Skip to main content

Chernov, Dmitri Konstantinovich

Chernov, Dmitri Konstantinovich

(b. St Petersburg, Russia, 1 November 1839; d. Yalta, U. S. S.R., 2 January 1921),


The son of a Physcian, Chernov graduated from the St. Petersburg Practical Technological Institute in 1858 and remained there until 1866 as a teacher of mathematics and assitant to the head of the scientific and technical library. From 1866 to 1880 he worked in the Obukhovsky steel casting plant in St. Petersburg, first as an engineer in the forging shop and then as metallurgical assistant to the head of the plant. Chernov prospected for deposits of rock salt in the Donets Basin from 1880 to 1884, returning in the latter year to St. Petersburg. From 1889 he was professor of metallurgy at the Mikhailovsky Artillery Academy in St. Petersburg.

As a result of his study of the reasons for waste in the manufacture of gun forgings, and also of his penetrating analysis of the work of P. P. Anosov, P. M. Obukhov, A. S. Lavrov, and N. V. Kalakutsky (who were concerned with the smelting, casting, and forging of steel ingots), in 1866–1868 Chernov proposed that the structure and properties of steel depend on its treatment by mechanical means (pressure) and heat. He discovered the critical temperatures at which phase transformations alter the essential structure and properties of the metal as the result of its being heated or cooled in the solid state. Introduced onto a thermometric scale, these temperatures formed a series of points called “Chernov points,” the most important being the critical points a and b, associated with the polymorphic transformation of iron. Point a was defined by Chernov as the temperature below which steel does not harden independently of the speed of cooling.

This point (now designated A 1) corresponds to the temperature of the eutechtoid transformation steel. The next critical point, b (now designated A3), is defined as the temperature at which, in the opinion of a majority of scientists, the dissolution of ferrite in austenite ceases during the heating of steel. Chernov stated that to obtain the most desirable fine-grained structure, steel should be heated to point b or higher and then cooled. Chernov’s critical point depend on the chemical composition of the steel, especially on its carbon content. He graphically reprecritical points by making the first rough sketch of the most important lines of the “iron-carbon’ state” diagram. At the end of the nineteenth and the beginning of the twentieth centuries many metallurgists in various countries were working on the development and improvement of this classic diagram.

Chernov presented the results of his remarkable research in April and May 1868 at the sessions of the Russian Technical Society and published them in the same year. In 1876 this work was published in England, and a year later in France. It formed the scientific basis for contemporary metallurgy and the processes for heat treatment of metals. The French metallurgist Floris Osmond, in developing Chernov’s work, discoverd the precise significance of the critical points(1886) by using the thermoelectric pyrometer, invented in the same year by Henry Le Chatelier. Osmond introduced the desgnation of the critical points by the capital letter a with its corrresponding indices, and the description of the character of the microstructural changes that occur in the transition through the critical points. At the beginning of the 1920’s the transformations produced in steel by the action of heating and cooling also received experimental confirmation from radiographic methods.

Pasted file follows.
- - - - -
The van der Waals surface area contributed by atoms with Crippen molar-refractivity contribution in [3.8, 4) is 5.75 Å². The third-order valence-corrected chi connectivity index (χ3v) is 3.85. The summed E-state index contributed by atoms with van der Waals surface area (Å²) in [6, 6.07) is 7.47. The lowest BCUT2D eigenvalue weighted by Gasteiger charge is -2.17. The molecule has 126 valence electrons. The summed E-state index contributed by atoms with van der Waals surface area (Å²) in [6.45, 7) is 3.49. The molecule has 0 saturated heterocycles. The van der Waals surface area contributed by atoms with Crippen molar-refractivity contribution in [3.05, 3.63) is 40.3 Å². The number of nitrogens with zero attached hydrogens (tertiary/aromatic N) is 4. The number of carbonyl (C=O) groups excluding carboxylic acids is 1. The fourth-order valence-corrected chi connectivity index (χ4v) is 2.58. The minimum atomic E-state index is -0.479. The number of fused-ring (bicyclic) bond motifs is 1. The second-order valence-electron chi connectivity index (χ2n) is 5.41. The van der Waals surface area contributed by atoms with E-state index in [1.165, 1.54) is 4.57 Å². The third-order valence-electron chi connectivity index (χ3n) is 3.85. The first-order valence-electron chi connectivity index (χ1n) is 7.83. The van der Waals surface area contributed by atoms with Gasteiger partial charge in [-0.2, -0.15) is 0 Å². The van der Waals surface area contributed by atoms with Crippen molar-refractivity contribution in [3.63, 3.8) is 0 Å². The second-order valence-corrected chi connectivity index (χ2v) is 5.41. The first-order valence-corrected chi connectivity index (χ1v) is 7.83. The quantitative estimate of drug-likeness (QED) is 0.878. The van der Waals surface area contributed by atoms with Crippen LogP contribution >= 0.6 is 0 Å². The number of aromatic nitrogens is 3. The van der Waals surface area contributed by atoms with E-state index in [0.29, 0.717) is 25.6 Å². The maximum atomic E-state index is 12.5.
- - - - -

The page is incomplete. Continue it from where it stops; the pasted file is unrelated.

In his next scientific work, “Issledovania, otnosyashchiuesya do strucktury litykh stalnykh bolvanok” (“Investigations Relating to the Structure of Cast Steel Ingots”), Chernov presented coherent theory of the crystallization of steel ingots. He investigated in detail the origin and growth of crystals, constructed a diagram of the structural zones of ingots, developed a theory of successive crystallization, thoroughly studied the defects of cast steel, and suggested effective measures to overcome them. This research greatly aided the transformation of metallurgy from a practical art into a theoretically based scientific discipline.

Of great importance for the progress of steel metallurgy was Chernov’s work on expanding the use of metallurgical processes and on improvements in the techniques of production. He confirmed the importance of the complete deoxidation of steel during smelting and the advisability of using complex deoxidizers, and he recommended a system of measures for obtaining dense forms of the metal free of air bubbles. He advanced the idea of stirring the metal during crystallization, proposing a rotating crucible for this purpose. Chernov did much to improve the converter method of producing cast steel. In 1872 he proposed warming liquid low-silicon iron, previouslly considered unprofitable for the Bessemer process, in a cupola furnace before it was aerated in the converter. Later this method was widely used in both Russian and foreign factories. Chernov was he first too use the spectroscope to determine when to stop the Bessemer process. He warmly suported Akerman’s proposal to use oxygen-enriched air for aerating liquied iron in the converter. He also worked on the problem of obtaining steel directly from ore, bypassing the problem of obtaining steel directly from ore, bypassing the blast furance. Chernov was responsible for much important research in artillery production: the obtaining of high-quality barrels on weapons; steel-armored projectiles; and research on the corrosion of the bores of weapons, resulting from the action of gases released when the weapon is fired. He also wrote a number of works on mathematiscs and aviation.